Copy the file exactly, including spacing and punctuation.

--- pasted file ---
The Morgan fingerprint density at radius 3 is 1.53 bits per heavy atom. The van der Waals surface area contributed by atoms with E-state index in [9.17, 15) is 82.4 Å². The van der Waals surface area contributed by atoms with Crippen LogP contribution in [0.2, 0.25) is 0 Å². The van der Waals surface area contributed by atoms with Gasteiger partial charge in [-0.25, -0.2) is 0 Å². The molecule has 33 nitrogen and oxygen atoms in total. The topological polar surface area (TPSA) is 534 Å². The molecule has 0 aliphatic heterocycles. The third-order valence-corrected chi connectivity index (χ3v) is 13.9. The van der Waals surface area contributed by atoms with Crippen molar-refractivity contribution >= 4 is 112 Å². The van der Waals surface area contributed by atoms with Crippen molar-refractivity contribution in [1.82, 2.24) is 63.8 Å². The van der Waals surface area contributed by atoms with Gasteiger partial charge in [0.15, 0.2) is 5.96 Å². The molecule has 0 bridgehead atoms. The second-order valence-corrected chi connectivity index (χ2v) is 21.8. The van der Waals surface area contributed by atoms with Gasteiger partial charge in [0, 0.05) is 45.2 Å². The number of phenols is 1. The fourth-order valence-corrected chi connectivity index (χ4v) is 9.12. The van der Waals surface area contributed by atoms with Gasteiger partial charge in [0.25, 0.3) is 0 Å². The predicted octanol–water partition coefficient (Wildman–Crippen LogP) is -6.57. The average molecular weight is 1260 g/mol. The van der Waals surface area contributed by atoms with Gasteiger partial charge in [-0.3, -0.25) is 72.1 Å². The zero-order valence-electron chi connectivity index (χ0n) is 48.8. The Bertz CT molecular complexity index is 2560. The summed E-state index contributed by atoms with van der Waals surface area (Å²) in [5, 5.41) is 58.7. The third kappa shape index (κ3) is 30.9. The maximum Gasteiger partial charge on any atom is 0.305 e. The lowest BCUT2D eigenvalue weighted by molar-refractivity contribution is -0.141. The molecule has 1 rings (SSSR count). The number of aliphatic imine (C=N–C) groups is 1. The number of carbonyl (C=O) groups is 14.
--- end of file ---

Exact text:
The Morgan fingerprint density at radius 3 is 1.53 bits per heavy atom. The van der Waals surface area contributed by atoms with E-state index in [9.17, 15) is 82.4 Å². The van der Waals surface area contributed by atoms with Crippen LogP contribution in [0.2, 0.25) is 0 Å². The van der Waals surface area contributed by atoms with Gasteiger partial charge in [-0.25, -0.2) is 0 Å². The molecule has 33 nitrogen and oxygen atoms in total. The topological polar surface area (TPSA) is 534 Å². The molecule has 0 aliphatic heterocycles. The third-order valence-corrected chi connectivity index (χ3v) is 13.9. The van der Waals surface area contributed by atoms with Crippen molar-refractivity contribution >= 4 is 112 Å². The van der Waals surface area contributed by atoms with Crippen molar-refractivity contribution in [1.82, 2.24) is 63.8 Å². The van der Waals surface area contributed by atoms with Gasteiger partial charge in [0.15, 0.2) is 5.96 Å². The molecule has 0 bridgehead atoms. The second-order valence-corrected chi connectivity index (χ2v) is 21.8. The van der Waals surface area contributed by atoms with Gasteiger partial charge in [0, 0.05) is 45.2 Å². The number of phenols is 1. The fourth-order valence-corrected chi connectivity index (χ4v) is 9.12. The van der Waals surface area contributed by atoms with Gasteiger partial charge in [0.25, 0.3) is 0 Å². The predicted octanol–water partition coefficient (Wildman–Crippen LogP) is -6.57. The average molecular weight is 1260 g/mol. The van der Waals surface area contributed by atoms with Gasteiger partial charge in [-0.3, -0.25) is 72.1 Å². The zero-order valence-electron chi connectivity index (χ0n) is 48.8. The Bertz CT molecular complexity index is 2560. The summed E-state index contributed by atoms with van der Waals surface area (Å²) in [5, 5.41) is 58.7. The third kappa shape index (κ3) is 30.9. The maximum Gasteiger partial charge on any atom is 0.305 e. The lowest BCUT2D eigenvalue weighted by molar-refractivity contribution is -0.141. The molecule has 1 rings (SSSR count). The number of aliphatic imine (C=N–C) groups is 1. The number of carbonyl (C=O) groups is 14.